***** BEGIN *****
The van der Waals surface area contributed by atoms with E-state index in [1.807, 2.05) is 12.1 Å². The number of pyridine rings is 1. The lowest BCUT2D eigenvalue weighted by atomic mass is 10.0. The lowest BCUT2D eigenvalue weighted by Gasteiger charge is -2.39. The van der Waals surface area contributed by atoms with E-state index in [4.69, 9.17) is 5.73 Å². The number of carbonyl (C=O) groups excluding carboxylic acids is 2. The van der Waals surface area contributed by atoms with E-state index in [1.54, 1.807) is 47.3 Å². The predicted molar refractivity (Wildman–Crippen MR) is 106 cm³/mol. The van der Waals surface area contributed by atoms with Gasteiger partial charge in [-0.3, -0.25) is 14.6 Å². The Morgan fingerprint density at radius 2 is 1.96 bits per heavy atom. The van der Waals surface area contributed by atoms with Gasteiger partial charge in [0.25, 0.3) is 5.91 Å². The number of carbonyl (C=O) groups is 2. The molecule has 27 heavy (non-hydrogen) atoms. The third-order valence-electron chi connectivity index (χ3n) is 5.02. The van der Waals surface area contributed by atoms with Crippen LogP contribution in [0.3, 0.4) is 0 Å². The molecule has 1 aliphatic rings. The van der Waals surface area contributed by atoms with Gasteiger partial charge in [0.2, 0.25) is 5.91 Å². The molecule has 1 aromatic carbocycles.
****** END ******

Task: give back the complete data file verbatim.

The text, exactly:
The van der Waals surface area contributed by atoms with E-state index in [1.807, 2.05) is 12.1 Å². The number of pyridine rings is 1. The lowest BCUT2D eigenvalue weighted by atomic mass is 10.0. The lowest BCUT2D eigenvalue weighted by Gasteiger charge is -2.39. The van der Waals surface area contributed by atoms with E-state index in [4.69, 9.17) is 5.73 Å². The number of carbonyl (C=O) groups excluding carboxylic acids is 2. The van der Waals surface area contributed by atoms with E-state index in [1.54, 1.807) is 47.3 Å². The predicted molar refractivity (Wildman–Crippen MR) is 106 cm³/mol. The van der Waals surface area contributed by atoms with Gasteiger partial charge in [-0.3, -0.25) is 14.6 Å². The Morgan fingerprint density at radius 2 is 1.96 bits per heavy atom. The van der Waals surface area contributed by atoms with Gasteiger partial charge in [0.25, 0.3) is 5.91 Å². The number of carbonyl (C=O) groups is 2. The molecule has 27 heavy (non-hydrogen) atoms. The third-order valence-electron chi connectivity index (χ3n) is 5.02. The van der Waals surface area contributed by atoms with Crippen LogP contribution in [0.3, 0.4) is 0 Å². The molecule has 1 aliphatic rings. The van der Waals surface area contributed by atoms with Gasteiger partial charge in [0.2, 0.25) is 5.91 Å². The molecule has 1 aromatic carbocycles.